Shiloh Walker wrote an interesting post on the responsibilties of a writer, specifically in the context of writing forced seduction/rape fantasies and whether or not they perpetuated violence against women.
"The discussion had a lot of focus on supposed responsibilities as writers. I’m not shouldering the responsibility of perpetuating violence against women if/when I decide to write a book with forced seduction or a book with a rape fantasy. Because I have no responsibility in the violence committed against women unless I’m one of the ones who either turn a blind eye when I see (or am aware) of a woman being assaulted, or I’m the one doing the assaulting."Because I don't think I can better articulate my thoughts at this time, this was my reply:
"No, you are most certainly not responsible for perpetuating violence against women–only the perpetrators can do that.Thoughts? In some ways I feel like this discussion mirrors that of the rape culture and YA debate.
My issue with forced seduction/rape fantasies is that they can subliminally advocate for its acceptance as norm. Many people, many women, do not recognize forced seduction *as* rape because our society tells them it’s not; our society says that they really wanted it all along, and as proof, the heroine is suddenly overcome with pleasure and falls in love with the hero in the end. If this was a straight-up stereotypical violent rape scene that had “THIS IS BAD” written in red all over it, there wouldn’t be a problem, because most people would read it and recognize it as violence, and then make an informed decision regarding whether or not they want to continue reading accordingly. A person unfamiliar with the definition of rape may not– and as a survivor advocate, I’ve come across a large number of people who do not, and further would not define forced seduction as rape. This is the message that forced seduction in romance novels has and in many cases continues to send, particularly because now days the “forced” part manifests in an even subtler, less easy to identify form than its 1950-70s cousin. By painting rape in a positive light through forced seduction we diminish its violence. The message taken away from that can result in conscious or unconscious beliefs about and narrow restrictions on what “real rape” looks like.
To be clear, I’m not referring to people who WANT to read forced seduction/rape fantasies. They exist, and their desires are completely valid, but they aren’t the demographic I’m focusing on. I’m also only referring to forced secution/rape fantasies where the heroine does not welcome the perpetrator’s advances but is then overcome; I’m not referring to fantasies where she is clearly distraught over the rape and wants nothing to do with the rapist.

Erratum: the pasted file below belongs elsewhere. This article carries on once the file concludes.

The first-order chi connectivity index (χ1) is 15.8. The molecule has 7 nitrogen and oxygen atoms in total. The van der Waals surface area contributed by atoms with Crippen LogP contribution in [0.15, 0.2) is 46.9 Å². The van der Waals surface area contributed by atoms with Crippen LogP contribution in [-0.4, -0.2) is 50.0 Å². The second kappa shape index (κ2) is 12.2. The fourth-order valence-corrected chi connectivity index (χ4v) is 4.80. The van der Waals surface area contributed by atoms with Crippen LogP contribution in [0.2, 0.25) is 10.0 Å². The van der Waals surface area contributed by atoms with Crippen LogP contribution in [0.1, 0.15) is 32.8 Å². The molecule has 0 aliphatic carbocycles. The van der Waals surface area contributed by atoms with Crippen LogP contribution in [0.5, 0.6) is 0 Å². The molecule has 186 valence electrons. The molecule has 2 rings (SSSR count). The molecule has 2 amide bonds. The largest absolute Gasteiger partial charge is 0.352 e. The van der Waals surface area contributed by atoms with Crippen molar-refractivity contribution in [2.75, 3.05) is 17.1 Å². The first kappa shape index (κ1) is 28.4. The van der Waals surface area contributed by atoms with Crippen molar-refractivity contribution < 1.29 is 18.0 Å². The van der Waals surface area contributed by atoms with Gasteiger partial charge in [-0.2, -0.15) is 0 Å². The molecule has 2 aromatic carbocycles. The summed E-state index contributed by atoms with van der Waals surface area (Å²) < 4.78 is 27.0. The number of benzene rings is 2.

I realize there isn’t a clean-cut answer and that advocating for a ban on forced seduction/rape fantasies would take away from the readers who want to read them, but their presence in your average vanilla romance presents a problem for unwary readers. Rape is perceived as such a blurry concept for so many women–after reading a forced seduction scene, would the reader thereafter be able to recognize the way her husband ignored her refusals, if he laughed and told her she wanted it, as rape?
Books send potent messages we don’t even realize we’re receiving. While the author does not perpetuate violence against women, I do wonder whether writing forced seduction/rape fantasies, without addressing them as a violent acts in the text, in turn promote rape *culture*–and that in some ways is even scarier, because while it doesn’t teach men to rape, it reinforces the notion for women that rape is only rape if it conforms to specific standards and includes overt violence. It doesn’t perpetuate violence, but it further confuses the distinction between what is and isn’t rape in a patriarchal society that relies on that confusion in order for violence against women to continue unchecked."